A House of Pomegranates

Aug 30, 2009, 9:10 PM |

Some people dream of a house with three stories and a deck and a big yard to encircle it. But I’m not sure how many people dream of a house with a yard to cover it. I do. My dream home has many names: hobbit hole, earth sheltered, or, simply, underground house.

These people are already living my dream and have been for many years.


I believe this type of dwelling is termed “elevational” because of its exposed wall. Living semi-underground has environmental advantages, mainly that it’s less susceptible to extreme outdoor temperatures, meaning less electricity used for cooling and heating. It also provides a natural sound barrier as well as a natural disaster barrier against tornadoes and wind damage, which can lower the cost of house insurance.

I’ll want at least some of the roof exposed for the solar panels I plan to have powering a minimum of 50% of my energy use. But it’s possible these could be located somewhere other than directly on top of the house. Given my location and energy needs, the upfront expense for these solar panels could be about $30,000. Solar power coupled with the natural energy savings of an underground house will already cut my external energy consumption and cost by, well, a lot. But that’s not all I want.

While we’re already digging into the earth to build my hobbit hole, I want to dig a bit further to install a geothermal heating system. Geothermal systems use pumps much like standard HVACs, except rather than relying on outside air, they bring natural heat up from earth through a series of tubes (har-har) to circulate throughout your home. In the summer, the system works in reverse to remove heat from your house and store it underground. The system can even be connected to a water heater to supply free hot water in the summer from the excess heat. Because the heating/cooling in your home is from a constant, stable underground temperature, the effects of humidity are also reduced.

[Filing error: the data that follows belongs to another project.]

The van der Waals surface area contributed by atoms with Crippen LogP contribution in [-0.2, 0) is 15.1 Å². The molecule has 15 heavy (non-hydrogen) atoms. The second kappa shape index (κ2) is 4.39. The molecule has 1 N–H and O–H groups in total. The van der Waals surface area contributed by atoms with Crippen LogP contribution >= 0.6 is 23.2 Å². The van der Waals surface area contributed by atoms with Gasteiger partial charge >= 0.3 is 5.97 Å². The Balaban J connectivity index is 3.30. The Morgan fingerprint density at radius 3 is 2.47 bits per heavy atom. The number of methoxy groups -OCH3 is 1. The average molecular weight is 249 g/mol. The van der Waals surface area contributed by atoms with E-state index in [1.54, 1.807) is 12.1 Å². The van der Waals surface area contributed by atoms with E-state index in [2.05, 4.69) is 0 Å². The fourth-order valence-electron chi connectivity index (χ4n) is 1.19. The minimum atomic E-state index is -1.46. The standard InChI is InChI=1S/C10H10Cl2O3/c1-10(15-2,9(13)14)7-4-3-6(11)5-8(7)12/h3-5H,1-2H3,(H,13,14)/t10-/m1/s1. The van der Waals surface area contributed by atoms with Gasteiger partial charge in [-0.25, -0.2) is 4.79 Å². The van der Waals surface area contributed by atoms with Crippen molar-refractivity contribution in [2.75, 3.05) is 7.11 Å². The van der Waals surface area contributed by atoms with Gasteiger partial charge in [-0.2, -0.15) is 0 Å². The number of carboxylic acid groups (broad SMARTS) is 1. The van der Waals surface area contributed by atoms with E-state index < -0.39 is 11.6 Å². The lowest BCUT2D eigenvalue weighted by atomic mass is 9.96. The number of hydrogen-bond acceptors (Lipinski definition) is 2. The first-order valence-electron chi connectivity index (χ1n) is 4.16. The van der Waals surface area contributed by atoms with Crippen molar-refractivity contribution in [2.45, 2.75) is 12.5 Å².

I’ll probably pay another $30,000 for the geothermal system, depending on the type of drilling required. Some systems can be installed with a network of shallow, horizontal tubes. As I understand it, this process is usually cheaper, and the tubes can even be positioned under driveways and walkways to melt snow in the winter (not that we ever get any in the South). But deep, vertical drilling further into the earth would be more expensive.

Combine an underground house, solar panels, and a geothermal heating system to create an almost total energy supply from natural resources. That’s one cheap electric bill, or that’s what I’m hoping. But I’m still not finished.

Energy isn’t the only resource in short supply. Water is one of the few things in life that literally falls from the sky. So why not use it? Drilling a residential water well with pumps, pipes, filters, bells and whistles could cost me up to an additional $10,000, depending on terrain. But with all the trees, flowers, crops, and shrubbery (only slightly higher so you get the two-level effect with a little path running down the middle) I plan to plant, having a private supply to water them with will lessen the consumption of the public water supply, which could come in handy during any droughts or shortages.

I’ll be paying something like $70,000 just for energy/water efficiency, not including the cost to build the actual house. Now, if only there were a system I could buy to help me save money, or if money fell from the sky...